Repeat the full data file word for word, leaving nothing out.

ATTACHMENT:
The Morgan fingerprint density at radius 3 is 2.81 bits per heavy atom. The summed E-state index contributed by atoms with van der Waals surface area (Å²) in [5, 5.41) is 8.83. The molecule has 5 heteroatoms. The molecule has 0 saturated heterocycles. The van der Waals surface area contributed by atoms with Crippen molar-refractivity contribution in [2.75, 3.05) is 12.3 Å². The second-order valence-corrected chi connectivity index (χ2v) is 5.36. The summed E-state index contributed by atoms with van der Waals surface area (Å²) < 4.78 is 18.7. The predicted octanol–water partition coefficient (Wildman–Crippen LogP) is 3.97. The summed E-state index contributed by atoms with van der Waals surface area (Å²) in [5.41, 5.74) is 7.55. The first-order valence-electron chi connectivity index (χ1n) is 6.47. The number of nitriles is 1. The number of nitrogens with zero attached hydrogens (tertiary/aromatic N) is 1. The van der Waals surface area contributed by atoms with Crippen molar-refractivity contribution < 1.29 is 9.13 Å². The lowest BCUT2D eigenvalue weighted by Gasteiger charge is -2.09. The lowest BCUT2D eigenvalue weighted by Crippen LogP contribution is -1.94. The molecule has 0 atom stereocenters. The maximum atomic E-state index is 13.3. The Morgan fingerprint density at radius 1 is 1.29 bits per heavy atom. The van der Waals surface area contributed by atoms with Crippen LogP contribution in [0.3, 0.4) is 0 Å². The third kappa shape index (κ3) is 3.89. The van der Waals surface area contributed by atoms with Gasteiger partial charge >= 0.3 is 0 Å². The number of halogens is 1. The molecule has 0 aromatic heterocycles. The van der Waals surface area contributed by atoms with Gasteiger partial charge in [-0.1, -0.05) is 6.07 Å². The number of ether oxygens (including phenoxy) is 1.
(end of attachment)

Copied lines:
The Morgan fingerprint density at radius 3 is 2.81 bits per heavy atom. The summed E-state index contributed by atoms with van der Waals surface area (Å²) in [5, 5.41) is 8.83. The molecule has 5 heteroatoms. The molecule has 0 saturated heterocycles. The van der Waals surface area contributed by atoms with Crippen molar-refractivity contribution in [2.75, 3.05) is 12.3 Å². The second-order valence-corrected chi connectivity index (χ2v) is 5.36. The summed E-state index contributed by atoms with van der Waals surface area (Å²) < 4.78 is 18.7. The predicted octanol–water partition coefficient (Wildman–Crippen LogP) is 3.97. The summed E-state index contributed by atoms with van der Waals surface area (Å²) in [5.41, 5.74) is 7.55. The first-order valence-electron chi connectivity index (χ1n) is 6.47. The number of nitriles is 1. The number of nitrogens with zero attached hydrogens (tertiary/aromatic N) is 1. The van der Waals surface area contributed by atoms with Crippen molar-refractivity contribution < 1.29 is 9.13 Å². The lowest BCUT2D eigenvalue weighted by Gasteiger charge is -2.09. The lowest BCUT2D eigenvalue weighted by Crippen LogP contribution is -1.94. The molecule has 0 atom stereocenters. The maximum atomic E-state index is 13.3. The Morgan fingerprint density at radius 1 is 1.29 bits per heavy atom. The van der Waals surface area contributed by atoms with Crippen LogP contribution in [0.3, 0.4) is 0 Å². The third kappa shape index (κ3) is 3.89. The van der Waals surface area contributed by atoms with Gasteiger partial charge >= 0.3 is 0 Å². The number of halogens is 1. The molecule has 0 aromatic heterocycles. The van der Waals surface area contributed by atoms with Gasteiger partial charge in [-0.1, -0.05) is 6.07 Å². The number of ether oxygens (including phenoxy) is 1.